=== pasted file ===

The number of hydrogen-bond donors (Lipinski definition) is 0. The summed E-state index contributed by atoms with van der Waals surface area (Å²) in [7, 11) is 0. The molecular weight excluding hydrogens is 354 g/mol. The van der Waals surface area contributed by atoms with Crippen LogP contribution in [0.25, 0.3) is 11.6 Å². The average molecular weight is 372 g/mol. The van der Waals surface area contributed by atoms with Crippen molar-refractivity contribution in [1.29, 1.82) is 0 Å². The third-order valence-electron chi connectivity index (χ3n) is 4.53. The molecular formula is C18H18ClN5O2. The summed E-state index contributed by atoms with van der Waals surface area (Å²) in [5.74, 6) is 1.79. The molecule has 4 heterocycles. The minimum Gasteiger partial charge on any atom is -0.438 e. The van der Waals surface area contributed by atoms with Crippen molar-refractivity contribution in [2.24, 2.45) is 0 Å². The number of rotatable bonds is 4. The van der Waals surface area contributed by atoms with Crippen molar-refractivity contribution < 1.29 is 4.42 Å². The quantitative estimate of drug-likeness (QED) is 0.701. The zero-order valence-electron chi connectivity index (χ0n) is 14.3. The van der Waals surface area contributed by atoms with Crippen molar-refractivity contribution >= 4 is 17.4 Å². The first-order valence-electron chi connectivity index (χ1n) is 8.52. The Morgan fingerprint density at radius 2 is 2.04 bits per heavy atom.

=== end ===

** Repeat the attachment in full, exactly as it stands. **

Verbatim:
The number of hydrogen-bond donors (Lipinski definition) is 0. The summed E-state index contributed by atoms with van der Waals surface area (Å²) in [7, 11) is 0. The molecular weight excluding hydrogens is 354 g/mol. The van der Waals surface area contributed by atoms with Crippen LogP contribution in [0.25, 0.3) is 11.6 Å². The average molecular weight is 372 g/mol. The van der Waals surface area contributed by atoms with Crippen molar-refractivity contribution in [1.29, 1.82) is 0 Å². The third-order valence-electron chi connectivity index (χ3n) is 4.53. The molecular formula is C18H18ClN5O2. The summed E-state index contributed by atoms with van der Waals surface area (Å²) in [5.74, 6) is 1.79. The molecule has 4 heterocycles. The minimum Gasteiger partial charge on any atom is -0.438 e. The van der Waals surface area contributed by atoms with Crippen molar-refractivity contribution in [2.24, 2.45) is 0 Å². The number of rotatable bonds is 4. The van der Waals surface area contributed by atoms with Crippen molar-refractivity contribution < 1.29 is 4.42 Å². The quantitative estimate of drug-likeness (QED) is 0.701. The zero-order valence-electron chi connectivity index (χ0n) is 14.3. The van der Waals surface area contributed by atoms with Crippen molar-refractivity contribution >= 4 is 17.4 Å². The first-order valence-electron chi connectivity index (χ1n) is 8.52. The Morgan fingerprint density at radius 2 is 2.04 bits per heavy atom.